Two SUNY Buffalo Law alumni elevated to Appellate Division judgeships


Hon. Judith J. Gische '80

Published October 2, 2012

Two alumni of SUNY Buffalo Law School have been appointed to serve on the Appellate Division of New York State Supreme Court, serving at opposite ends of the state in one of the busiest appellate courts in the nation.

Hon. Judith J. Gische, a 1980 graduate of the Law School, was elevated to the appellate court in the First Department, headquartered in New York City. Hon. Gerald Whalen, a 1983 graduate, will join the Appellate Division of the Fourth Department, which meets in Rochester. The appointments, announced Oct. 1 by Gov. Andrew M. Cuomo, were among several appointments made to fill vacancies in the Appellate Division.

Gische has served on the state Supreme Court since her election in 2008 in New York County. She began her judicial career in May 1990 when she was appointed as a judge in the Housing Part, Civil Court of the City of New York. She then was elected a judge of the Civil Court in November 1993, and in 1997 was designated an acting justice of Supreme Court.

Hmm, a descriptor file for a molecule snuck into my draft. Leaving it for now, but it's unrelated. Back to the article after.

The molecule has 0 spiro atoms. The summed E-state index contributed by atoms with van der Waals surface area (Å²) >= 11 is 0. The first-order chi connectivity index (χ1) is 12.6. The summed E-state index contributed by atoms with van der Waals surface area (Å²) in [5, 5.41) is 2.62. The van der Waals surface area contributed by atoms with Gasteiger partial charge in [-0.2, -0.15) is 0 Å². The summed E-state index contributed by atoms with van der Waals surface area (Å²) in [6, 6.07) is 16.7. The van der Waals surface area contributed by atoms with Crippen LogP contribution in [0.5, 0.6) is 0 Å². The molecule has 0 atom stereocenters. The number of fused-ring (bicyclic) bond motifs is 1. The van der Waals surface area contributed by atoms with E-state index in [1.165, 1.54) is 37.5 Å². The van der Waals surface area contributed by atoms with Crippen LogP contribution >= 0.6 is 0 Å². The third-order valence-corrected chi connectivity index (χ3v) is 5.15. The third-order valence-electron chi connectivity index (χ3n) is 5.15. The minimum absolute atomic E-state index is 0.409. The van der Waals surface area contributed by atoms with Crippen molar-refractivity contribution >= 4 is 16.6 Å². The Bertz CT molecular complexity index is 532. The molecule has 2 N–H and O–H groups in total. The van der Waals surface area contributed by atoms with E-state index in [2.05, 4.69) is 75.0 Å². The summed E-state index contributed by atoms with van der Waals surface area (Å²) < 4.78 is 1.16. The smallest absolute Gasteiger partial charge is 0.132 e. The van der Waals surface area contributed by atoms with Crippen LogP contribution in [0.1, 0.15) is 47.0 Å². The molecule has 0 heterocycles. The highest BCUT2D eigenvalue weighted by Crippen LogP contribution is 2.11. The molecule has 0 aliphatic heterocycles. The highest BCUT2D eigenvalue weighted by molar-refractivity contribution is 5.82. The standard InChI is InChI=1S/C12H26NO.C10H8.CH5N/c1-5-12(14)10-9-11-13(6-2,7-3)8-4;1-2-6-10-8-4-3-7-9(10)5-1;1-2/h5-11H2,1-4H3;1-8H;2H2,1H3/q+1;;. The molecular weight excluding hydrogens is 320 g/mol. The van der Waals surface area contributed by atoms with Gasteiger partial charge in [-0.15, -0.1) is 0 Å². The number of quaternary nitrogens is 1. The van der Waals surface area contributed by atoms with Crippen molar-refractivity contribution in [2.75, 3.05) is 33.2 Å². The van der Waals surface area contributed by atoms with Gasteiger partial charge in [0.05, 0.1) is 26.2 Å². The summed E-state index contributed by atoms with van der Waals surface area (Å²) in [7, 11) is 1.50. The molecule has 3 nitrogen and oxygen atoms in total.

Gische began her legal career as a judicial clerk in the Law Department of the Supreme Court, Appellate Division, Third Department. She worked in private practice for eight years at Richenthal Abrams & Moss in New York City, a general practice firm concentrating in complex real estate and commercial litigation in state and federal courts.

As a matrimonial judge in Manhattan, Gische presided over several high-profile divorce cases, including that of Mayor Rudolph W. Giuliani and his wife, Donna Hanover.


Hon. Gerald Whalen '83

Whalen was elected to state Supreme Court in 2005 in Erie County. Before his election he spent 21 years in private practice, most recently as a partner in the Buffalo office of the law firm Hiscock & Barclay.

Whalen has experience in both criminal and civil litigation. As a sitting judge, he has volunteered for duties in the Medical Negligence Part and also assumed the Cattaraugus County docket after the reassignment of Judge Larry M. Himelien. He has spent time in Special Term on criminal cases and handled post-judgment matrimonial matters to broaden his experience as a jurist.

Makau W. Mutua, SUNY Buffalo Law School dean, sits on the Fourth Department screening committee that made recommendations to Gov. Cuomo on judicial appointments in that department.

The governor has the authority to appoint the presiding justice and associate justices of each Appellate Division from among those who have been elected as justices of the Supreme Court. These appointments are not subject to Senate confirmation.

Also notable among the seven appointments announced by the governor’s office was the choice of Randall T. Eng to serve as presiding justice of the Appellate Division. He will be the first Asian-American to serve in that role.